Season of Light
Produced by Loch Ness Productions
Dusk settles on a winter night and the constellations Orion, the Great Dog, Taurus and Gemini come into view. At this time of year, when nights are longest, we celebrate with ceremonies of light.
The reason that nights are long is due to the tilt of the earth as it orbits around the sun. In summer the sun rises early and transits high in the sky. In winter the sun rises late and transits low in the south. Ancient cultures watched the movement of the sun, and feared it would not turn back. They lit bonfires to strengthen the sun, and began celebrations that have been modified into the holidays we celebrate today.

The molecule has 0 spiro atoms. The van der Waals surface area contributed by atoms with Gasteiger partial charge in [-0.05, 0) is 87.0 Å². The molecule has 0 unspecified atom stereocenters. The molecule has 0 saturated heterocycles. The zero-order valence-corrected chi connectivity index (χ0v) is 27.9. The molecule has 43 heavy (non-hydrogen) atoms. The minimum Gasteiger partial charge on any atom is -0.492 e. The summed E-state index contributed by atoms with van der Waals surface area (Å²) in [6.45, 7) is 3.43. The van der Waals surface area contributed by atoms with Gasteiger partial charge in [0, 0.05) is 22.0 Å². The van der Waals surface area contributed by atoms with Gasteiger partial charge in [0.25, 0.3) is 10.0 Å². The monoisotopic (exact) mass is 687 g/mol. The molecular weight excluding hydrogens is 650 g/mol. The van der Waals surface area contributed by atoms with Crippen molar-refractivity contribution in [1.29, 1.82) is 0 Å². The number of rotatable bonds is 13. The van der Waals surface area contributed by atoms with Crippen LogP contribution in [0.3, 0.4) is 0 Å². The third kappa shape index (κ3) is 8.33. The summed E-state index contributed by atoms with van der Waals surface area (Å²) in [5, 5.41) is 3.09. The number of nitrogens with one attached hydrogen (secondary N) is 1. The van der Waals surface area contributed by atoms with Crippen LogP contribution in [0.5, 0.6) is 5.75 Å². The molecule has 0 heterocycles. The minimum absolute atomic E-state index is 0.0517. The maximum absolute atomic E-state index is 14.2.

Many of our decorations and traditions can be traced back to earlier celebrations. Greens and gifts were a part of the Roman Saturnalia and Calends (New Year) celebrations. Fires date back to the burning of the Yule log in Scandinavia and candles in the windows have an Irish history. Christmas trees became popular as German customs were adopted into the New World, and the Dutch tradition brought Sinterklaas across the ocean to become Santa Claus.
The holiday lights and symbols also connect with the Christmas Star. The record of the star in the Bible’s book of Matthew offers few clues about what it may have been. With a little detective work it is possible to narrow the time span to a few years before the beginning of the common era. What kind of events may have been seen by the Magi, or wise men who followed the star? Possible candidates considered include new stars or novas, comets or groupings of planets.
Can we identify the actual Christmas star? Not really, but we can celebrate
the star as one symbol lighting the darkest time of the year.